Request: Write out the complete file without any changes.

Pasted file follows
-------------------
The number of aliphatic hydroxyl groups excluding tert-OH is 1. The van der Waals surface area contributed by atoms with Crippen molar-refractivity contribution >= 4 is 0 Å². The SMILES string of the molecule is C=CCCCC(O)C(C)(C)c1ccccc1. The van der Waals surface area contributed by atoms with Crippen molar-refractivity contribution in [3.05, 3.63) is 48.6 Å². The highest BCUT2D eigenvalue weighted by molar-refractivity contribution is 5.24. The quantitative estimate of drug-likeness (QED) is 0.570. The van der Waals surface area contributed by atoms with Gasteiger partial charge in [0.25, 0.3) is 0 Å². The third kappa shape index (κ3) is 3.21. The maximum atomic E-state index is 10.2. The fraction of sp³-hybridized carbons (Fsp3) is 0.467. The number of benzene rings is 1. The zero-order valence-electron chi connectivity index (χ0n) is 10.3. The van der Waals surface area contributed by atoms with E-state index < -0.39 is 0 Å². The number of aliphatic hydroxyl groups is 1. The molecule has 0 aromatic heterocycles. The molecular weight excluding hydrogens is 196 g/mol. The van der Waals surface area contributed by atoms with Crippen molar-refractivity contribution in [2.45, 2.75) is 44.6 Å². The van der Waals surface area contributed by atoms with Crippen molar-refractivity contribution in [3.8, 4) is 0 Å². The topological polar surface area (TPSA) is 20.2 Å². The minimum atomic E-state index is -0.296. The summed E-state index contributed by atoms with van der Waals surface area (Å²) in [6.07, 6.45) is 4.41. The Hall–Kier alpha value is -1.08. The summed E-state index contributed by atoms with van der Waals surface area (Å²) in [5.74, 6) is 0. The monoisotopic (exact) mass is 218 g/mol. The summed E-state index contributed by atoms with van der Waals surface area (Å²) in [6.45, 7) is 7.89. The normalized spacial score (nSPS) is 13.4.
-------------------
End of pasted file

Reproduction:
The number of aliphatic hydroxyl groups excluding tert-OH is 1. The van der Waals surface area contributed by atoms with Crippen molar-refractivity contribution >= 4 is 0 Å². The SMILES string of the molecule is C=CCCCC(O)C(C)(C)c1ccccc1. The van der Waals surface area contributed by atoms with Crippen molar-refractivity contribution in [3.05, 3.63) is 48.6 Å². The highest BCUT2D eigenvalue weighted by molar-refractivity contribution is 5.24. The quantitative estimate of drug-likeness (QED) is 0.570. The van der Waals surface area contributed by atoms with Gasteiger partial charge in [0.25, 0.3) is 0 Å². The third kappa shape index (κ3) is 3.21. The maximum atomic E-state index is 10.2. The fraction of sp³-hybridized carbons (Fsp3) is 0.467. The number of benzene rings is 1. The zero-order valence-electron chi connectivity index (χ0n) is 10.3. The van der Waals surface area contributed by atoms with E-state index < -0.39 is 0 Å². The number of aliphatic hydroxyl groups is 1. The molecule has 0 aromatic heterocycles. The molecular weight excluding hydrogens is 196 g/mol. The van der Waals surface area contributed by atoms with Crippen molar-refractivity contribution in [2.45, 2.75) is 44.6 Å². The van der Waals surface area contributed by atoms with Crippen molar-refractivity contribution in [3.8, 4) is 0 Å². The topological polar surface area (TPSA) is 20.2 Å². The minimum atomic E-state index is -0.296. The summed E-state index contributed by atoms with van der Waals surface area (Å²) in [6.07, 6.45) is 4.41. The Hall–Kier alpha value is -1.08. The summed E-state index contributed by atoms with van der Waals surface area (Å²) in [5.74, 6) is 0. The monoisotopic (exact) mass is 218 g/mol. The summed E-state index contributed by atoms with van der Waals surface area (Å²) in [6.45, 7) is 7.89. The normalized spacial score (nSPS) is 13.4.